The American Medical Association (AMA) issued new research examining the status of digital health advancement in the commercial health insurance industry by comparing current coverage across private health insurers and exploring how coverage decisions are made for digitally enabled care services.
“While the United States has entered an era when digitally enabled care is integrated with in-person care, the potential of this hybridized care model is not yet fully realized,” said AMA President Jesse M. Ehrenfeld, M.D., M.P.H. “The lack of commercial coverage can be a roadblock or bottleneck to affordable access to digital medicine services for more than half the U.S. population who count on private health insurance. Barriers to clear and consistent coverage policies must be addressed for the pace of digital health progress in medicine to match the technology’s promising potential.”
The research, completed by the AMA and Manatt Health, summarizes publicly available coverage policies created by commercial health insurers for 21 unique digital medicine services, as identified and defined by reporting codes found in Current Procedural Terminology (CPT®), the nation’s leading medical terminology for reporting health care procedures and services. The 21 digital medical services fall into four distinct categories: remote physiologic monitoring, remote therapeutic monitoring, electronic consultations, and electronic visits.
The research sheds light on the coverage policies of 16 commercial health insurers, including: Aetna, Blue Cross Blue Shield of Illinois, Massachusetts, Michigan, North Carolina, Texas, Blue Shield of California, CareFirst Blue Cross Blue Shield, Cigna, Elevance Health, Florida Blue, Highmark Blue Shield, Horizon Blue Cross Blue Shield of New Jersey, Regence, Tufts Health Plan, and UnitedHealth Group.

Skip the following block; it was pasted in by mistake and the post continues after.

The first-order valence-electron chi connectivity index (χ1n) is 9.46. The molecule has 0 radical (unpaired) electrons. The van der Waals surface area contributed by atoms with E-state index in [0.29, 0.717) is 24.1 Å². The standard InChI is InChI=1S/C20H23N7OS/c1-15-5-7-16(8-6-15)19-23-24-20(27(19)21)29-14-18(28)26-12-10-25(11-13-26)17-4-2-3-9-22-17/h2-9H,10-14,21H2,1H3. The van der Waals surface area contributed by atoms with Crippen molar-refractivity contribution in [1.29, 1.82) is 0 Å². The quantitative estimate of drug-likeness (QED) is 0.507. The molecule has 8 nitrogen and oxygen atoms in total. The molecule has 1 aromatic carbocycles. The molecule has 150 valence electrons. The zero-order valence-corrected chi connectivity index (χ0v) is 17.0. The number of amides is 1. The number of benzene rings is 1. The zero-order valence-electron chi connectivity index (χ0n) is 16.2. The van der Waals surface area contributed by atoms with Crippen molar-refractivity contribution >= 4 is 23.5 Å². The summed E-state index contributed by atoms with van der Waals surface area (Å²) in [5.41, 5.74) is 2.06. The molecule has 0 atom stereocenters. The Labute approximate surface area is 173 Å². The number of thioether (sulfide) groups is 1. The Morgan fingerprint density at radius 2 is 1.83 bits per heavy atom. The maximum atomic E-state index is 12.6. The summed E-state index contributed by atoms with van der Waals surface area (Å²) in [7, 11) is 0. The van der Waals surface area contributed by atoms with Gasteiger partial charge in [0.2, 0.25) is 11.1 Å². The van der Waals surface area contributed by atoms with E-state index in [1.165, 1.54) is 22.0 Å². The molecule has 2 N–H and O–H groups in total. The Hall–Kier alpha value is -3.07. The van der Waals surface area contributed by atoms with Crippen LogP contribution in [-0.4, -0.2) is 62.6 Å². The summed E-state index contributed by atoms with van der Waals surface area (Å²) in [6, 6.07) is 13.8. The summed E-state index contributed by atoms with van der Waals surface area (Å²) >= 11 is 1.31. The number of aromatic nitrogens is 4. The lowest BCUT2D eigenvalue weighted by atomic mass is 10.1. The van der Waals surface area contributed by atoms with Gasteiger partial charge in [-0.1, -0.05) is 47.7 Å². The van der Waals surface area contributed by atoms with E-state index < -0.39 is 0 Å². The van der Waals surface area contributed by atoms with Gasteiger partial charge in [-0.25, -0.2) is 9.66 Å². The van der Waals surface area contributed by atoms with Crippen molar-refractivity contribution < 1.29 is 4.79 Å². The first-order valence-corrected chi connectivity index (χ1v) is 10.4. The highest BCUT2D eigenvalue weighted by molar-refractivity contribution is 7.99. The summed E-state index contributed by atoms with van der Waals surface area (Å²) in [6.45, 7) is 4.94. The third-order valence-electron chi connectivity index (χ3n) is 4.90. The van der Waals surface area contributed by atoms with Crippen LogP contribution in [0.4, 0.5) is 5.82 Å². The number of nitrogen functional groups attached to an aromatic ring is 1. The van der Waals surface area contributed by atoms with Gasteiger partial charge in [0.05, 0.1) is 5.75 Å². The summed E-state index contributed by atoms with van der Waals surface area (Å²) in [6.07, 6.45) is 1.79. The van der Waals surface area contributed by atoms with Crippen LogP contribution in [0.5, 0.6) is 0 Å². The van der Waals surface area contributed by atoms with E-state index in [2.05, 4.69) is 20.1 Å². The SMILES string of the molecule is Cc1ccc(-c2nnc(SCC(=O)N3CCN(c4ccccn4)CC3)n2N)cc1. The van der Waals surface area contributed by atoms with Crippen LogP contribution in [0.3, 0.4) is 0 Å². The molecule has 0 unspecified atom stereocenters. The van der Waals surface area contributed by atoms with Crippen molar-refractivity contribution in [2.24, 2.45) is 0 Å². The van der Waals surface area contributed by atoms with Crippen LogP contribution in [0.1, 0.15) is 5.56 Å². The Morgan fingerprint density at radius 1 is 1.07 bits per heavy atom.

The research found the following key themes regarding commercial payer coverage of digital medicine:
- Lack of coverage alignment across commercial payers, Medicare, and Medicaid
Commercial payers trail Medicare in the coverage of digital medicine services explored by the research. Medicare and Medicare Advantage plans cover all 21 digital medicine services. Yet private health plans in Medicare Advantage program do not offer the same coverage in the commercial market. Coverage by Medicaid is more limited, though it has been expanding over time.
- Inconsistent coverage policies within the commercial market
Among the digital medicine services explored by the research, most commercial payers cover remote physiologic monitoring, while several are still considering coverage of the newer remote therapeutic monitoring. Coverage of electronic consults and electronic visits is less consistent.
- Inconsistent levels of transparency for coverage policies within the commercial market
Transparency of coverage policies for digital medicine services is highly variable across commercial payers. While some plans have publicly available clinical coverage policies related to digital medicine services, many have no publicly available information or the information that is available is difficult to access or dated. A lack of transparency prevents patients and physicians from making informed decisions.
- Time lag for determining coverage policies within the commercial market
Commercial payers contend there is no specific timeline for reviewing and making coverage decisions about the digital medicine services explored by the research. It can be several years before a digital medicine service is covered by a commercial payer, creating uncertainty and complicating planning and investment in digital health programs.
- Limited widespread utilization of most new digital medicine services
Commercial payers contend that a limited number of health care professionals leverage the digital medicine services explored by the research. Payers are eager for more information on the impact and quality of digital medicine services to inform coverage decisions.
- Partnerships between commercial payers and health tech companies
Commercial payers are partnering with health tech companies to provide direct access to digital services for specific disease areas. While these programs offer access to innovative digital health solutions, they are often disconnected from a patient’s medical home or existing primary care physician, which can further fragment care.
Through its ongoing leadership, the AMA is working to ensure the health care system can harness the full potential of digitally enabled care to meaningfully improve access, quality, outcomes, affordability, and health equity. From bringing the physician voice into the design, implementation, and evaluation of innovative technology, to ensuring digital tools smoothly integrate with busy medical practices, the AMA is striving to help physicians navigate and succeed in a continually evolving health care environment.